Transducer movers (minus Zapco amp (don't have yet)). Note the 2 Infinity amps are about the same area as one of the BA GT amps. Love those BA amps though...



Here is where I got lucky - speaker fitment in dash





Note the stock tweeter actually mounts to the grille portion, not the dash. And the hole in the dash for the tweeter is not round. There are several open places in the corners of the dash I need to cover up to avoid rear wave cancellation from the midrange.
 

·
Registered
Joined
·
450 Posts
good choice on the non bose version. I was debating between the mazda 3 and the impreza last year but ultimately decided on the impreza because the leather version of the mazda only came with bose and bypassing that looked like a nightmare. Progress looks good so far. Keep the pictures coming!
 

·
Registered
Joined
·
687 Posts
Discussion Starter #6
Pretty much all the parts are in now. Updated plans below...

Signal path:

Stock infotainment -> RF 360.3
Zapco ST-2X -> Dayton ND20FB-4 in stock dash location @ 4kHz-up, with protective capacitor in line with the tweets
Infinity Kappa Four -> Scan 10F in stock dash location @ 300Hz-4KHz
Infinity Kappa Four -> Image Dynamics OEM 6.5 in front doors @ 70Hz-300Hz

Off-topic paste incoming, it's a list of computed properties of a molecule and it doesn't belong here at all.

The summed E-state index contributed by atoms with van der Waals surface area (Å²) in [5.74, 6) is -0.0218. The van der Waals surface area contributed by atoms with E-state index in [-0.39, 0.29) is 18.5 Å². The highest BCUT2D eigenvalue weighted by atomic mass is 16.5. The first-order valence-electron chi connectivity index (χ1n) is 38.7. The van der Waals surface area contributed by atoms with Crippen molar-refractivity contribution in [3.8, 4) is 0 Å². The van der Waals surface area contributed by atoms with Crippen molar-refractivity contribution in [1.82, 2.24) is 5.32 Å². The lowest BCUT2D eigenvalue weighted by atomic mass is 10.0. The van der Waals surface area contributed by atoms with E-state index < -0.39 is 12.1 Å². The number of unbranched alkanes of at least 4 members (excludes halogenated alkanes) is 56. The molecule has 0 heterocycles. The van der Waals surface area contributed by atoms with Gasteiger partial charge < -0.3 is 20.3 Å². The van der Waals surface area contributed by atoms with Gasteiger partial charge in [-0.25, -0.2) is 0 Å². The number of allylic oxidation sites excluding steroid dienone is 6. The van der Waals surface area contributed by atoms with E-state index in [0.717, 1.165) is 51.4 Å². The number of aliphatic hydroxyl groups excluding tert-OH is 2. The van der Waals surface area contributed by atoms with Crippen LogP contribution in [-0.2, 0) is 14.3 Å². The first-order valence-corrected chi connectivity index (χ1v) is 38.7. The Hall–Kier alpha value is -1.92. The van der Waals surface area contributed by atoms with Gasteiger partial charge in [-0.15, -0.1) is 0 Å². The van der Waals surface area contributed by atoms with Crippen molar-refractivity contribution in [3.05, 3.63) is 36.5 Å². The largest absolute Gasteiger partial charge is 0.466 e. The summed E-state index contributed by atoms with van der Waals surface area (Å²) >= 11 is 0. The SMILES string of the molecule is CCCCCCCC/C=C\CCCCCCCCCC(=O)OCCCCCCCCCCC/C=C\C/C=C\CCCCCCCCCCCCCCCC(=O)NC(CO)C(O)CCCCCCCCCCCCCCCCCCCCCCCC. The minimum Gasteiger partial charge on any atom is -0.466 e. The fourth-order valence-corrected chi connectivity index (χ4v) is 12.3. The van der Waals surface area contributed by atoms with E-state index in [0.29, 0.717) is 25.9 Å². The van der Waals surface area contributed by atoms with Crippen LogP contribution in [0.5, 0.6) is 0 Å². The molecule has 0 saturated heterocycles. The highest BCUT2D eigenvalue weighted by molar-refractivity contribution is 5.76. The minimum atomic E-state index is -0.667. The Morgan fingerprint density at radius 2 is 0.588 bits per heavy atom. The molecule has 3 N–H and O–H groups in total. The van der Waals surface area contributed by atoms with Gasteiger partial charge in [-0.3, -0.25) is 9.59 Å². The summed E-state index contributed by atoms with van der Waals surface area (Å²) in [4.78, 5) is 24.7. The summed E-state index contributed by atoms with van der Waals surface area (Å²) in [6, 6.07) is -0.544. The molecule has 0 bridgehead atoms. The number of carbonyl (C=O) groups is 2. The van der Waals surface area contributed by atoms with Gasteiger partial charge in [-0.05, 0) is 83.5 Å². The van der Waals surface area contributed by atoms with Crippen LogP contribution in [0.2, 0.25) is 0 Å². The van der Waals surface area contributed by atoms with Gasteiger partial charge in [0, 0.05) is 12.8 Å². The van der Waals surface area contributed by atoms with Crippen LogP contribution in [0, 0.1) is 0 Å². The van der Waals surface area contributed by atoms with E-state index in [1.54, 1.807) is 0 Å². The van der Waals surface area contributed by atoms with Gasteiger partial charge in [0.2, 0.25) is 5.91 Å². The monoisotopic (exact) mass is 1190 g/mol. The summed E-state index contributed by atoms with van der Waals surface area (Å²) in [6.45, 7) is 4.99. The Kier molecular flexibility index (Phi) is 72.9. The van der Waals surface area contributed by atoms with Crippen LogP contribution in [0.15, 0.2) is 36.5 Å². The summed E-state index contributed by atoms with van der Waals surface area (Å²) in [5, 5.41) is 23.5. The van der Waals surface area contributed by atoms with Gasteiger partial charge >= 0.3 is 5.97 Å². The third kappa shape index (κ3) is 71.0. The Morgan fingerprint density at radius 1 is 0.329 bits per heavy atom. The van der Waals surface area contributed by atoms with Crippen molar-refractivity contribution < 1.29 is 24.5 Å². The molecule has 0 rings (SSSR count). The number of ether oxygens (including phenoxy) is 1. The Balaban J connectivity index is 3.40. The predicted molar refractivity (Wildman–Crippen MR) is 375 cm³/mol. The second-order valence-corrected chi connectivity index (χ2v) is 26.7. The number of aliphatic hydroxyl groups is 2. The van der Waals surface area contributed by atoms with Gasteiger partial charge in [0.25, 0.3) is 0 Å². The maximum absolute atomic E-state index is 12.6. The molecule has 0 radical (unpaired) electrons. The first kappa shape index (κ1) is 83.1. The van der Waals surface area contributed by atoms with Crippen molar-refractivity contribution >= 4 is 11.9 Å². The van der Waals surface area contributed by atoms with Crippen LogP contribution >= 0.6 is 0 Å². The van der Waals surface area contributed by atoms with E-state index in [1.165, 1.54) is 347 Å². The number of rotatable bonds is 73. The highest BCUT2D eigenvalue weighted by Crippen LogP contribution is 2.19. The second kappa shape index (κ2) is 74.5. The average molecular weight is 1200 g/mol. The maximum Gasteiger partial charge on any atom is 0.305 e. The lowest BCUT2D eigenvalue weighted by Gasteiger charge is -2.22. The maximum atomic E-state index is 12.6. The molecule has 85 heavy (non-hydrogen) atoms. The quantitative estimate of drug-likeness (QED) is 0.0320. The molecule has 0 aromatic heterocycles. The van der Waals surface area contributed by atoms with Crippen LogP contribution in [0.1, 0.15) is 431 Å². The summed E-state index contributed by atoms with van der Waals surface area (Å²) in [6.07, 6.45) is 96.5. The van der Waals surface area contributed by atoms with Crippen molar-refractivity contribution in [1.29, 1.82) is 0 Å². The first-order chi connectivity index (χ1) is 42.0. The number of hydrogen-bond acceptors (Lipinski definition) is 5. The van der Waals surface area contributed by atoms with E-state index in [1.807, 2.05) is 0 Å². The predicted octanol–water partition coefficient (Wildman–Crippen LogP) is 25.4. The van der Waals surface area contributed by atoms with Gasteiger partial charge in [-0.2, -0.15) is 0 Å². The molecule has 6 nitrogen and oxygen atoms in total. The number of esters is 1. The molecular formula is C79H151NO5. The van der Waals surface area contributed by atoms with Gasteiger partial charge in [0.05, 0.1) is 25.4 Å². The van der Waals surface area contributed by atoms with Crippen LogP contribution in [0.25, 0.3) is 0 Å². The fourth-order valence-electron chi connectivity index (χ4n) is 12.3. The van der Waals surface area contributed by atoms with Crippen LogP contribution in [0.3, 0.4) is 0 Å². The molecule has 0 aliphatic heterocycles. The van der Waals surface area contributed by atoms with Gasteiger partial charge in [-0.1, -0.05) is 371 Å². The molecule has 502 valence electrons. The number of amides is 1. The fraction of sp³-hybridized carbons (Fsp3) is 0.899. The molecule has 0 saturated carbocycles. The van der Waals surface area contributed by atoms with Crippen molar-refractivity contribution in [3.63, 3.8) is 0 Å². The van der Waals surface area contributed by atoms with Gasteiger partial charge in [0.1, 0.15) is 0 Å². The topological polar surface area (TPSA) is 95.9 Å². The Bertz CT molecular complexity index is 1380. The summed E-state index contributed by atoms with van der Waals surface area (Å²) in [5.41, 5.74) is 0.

(decided on ID, if they will fit, over Scan Discovery since they have better midbass capability)
Infinity Kappa One -> BA G310 in 1.2 cube ported @ 70Hz-down

I'll spend some time initially on soundproofing. The tires are a major source of road noise. I've got 1/8" MLV and 1/8" CCF along with leftover carpet padding to take care of that. Will also do some door treatment (Hushmat here and there and deflective foam or other material right behind the midbass). The stock dash speaker locations are great, but the surface is very irregular, with many openings (some of which the grille uses for attachment to the dash, and for the stock tweeter which actually mounts to the grille). I need to get those closed up to avoid cancellation from the midrange.